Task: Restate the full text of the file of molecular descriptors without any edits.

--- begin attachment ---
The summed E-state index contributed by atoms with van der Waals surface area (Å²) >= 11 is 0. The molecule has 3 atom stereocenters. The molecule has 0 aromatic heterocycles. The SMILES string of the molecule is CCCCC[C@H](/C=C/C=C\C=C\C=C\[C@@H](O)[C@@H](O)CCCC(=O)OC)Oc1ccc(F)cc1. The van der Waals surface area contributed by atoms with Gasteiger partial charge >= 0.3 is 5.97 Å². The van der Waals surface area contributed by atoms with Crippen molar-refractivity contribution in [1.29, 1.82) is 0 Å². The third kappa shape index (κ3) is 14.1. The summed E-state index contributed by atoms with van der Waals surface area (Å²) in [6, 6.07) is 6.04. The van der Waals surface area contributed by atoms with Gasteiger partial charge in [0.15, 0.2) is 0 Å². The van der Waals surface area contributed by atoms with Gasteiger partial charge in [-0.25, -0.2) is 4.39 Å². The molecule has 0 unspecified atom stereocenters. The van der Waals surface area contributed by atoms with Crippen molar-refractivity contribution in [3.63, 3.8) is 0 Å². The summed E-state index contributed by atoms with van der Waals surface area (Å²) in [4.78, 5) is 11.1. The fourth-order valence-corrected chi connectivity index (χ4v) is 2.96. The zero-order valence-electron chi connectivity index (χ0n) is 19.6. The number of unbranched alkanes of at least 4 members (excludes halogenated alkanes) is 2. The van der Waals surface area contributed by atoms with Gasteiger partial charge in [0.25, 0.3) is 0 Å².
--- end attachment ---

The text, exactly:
The summed E-state index contributed by atoms with van der Waals surface area (Å²) >= 11 is 0. The molecule has 3 atom stereocenters. The molecule has 0 aromatic heterocycles. The SMILES string of the molecule is CCCCC[C@H](/C=C/C=C\C=C\C=C\[C@@H](O)[C@@H](O)CCCC(=O)OC)Oc1ccc(F)cc1. The van der Waals surface area contributed by atoms with Gasteiger partial charge >= 0.3 is 5.97 Å². The van der Waals surface area contributed by atoms with Crippen molar-refractivity contribution in [1.29, 1.82) is 0 Å². The third kappa shape index (κ3) is 14.1. The summed E-state index contributed by atoms with van der Waals surface area (Å²) in [6, 6.07) is 6.04. The van der Waals surface area contributed by atoms with Gasteiger partial charge in [0.15, 0.2) is 0 Å². The van der Waals surface area contributed by atoms with Gasteiger partial charge in [-0.25, -0.2) is 4.39 Å². The molecule has 0 unspecified atom stereocenters. The van der Waals surface area contributed by atoms with Crippen molar-refractivity contribution in [3.63, 3.8) is 0 Å². The summed E-state index contributed by atoms with van der Waals surface area (Å²) in [4.78, 5) is 11.1. The fourth-order valence-corrected chi connectivity index (χ4v) is 2.96. The zero-order valence-electron chi connectivity index (χ0n) is 19.6. The number of unbranched alkanes of at least 4 members (excludes halogenated alkanes) is 2. The van der Waals surface area contributed by atoms with Gasteiger partial charge in [0.25, 0.3) is 0 Å².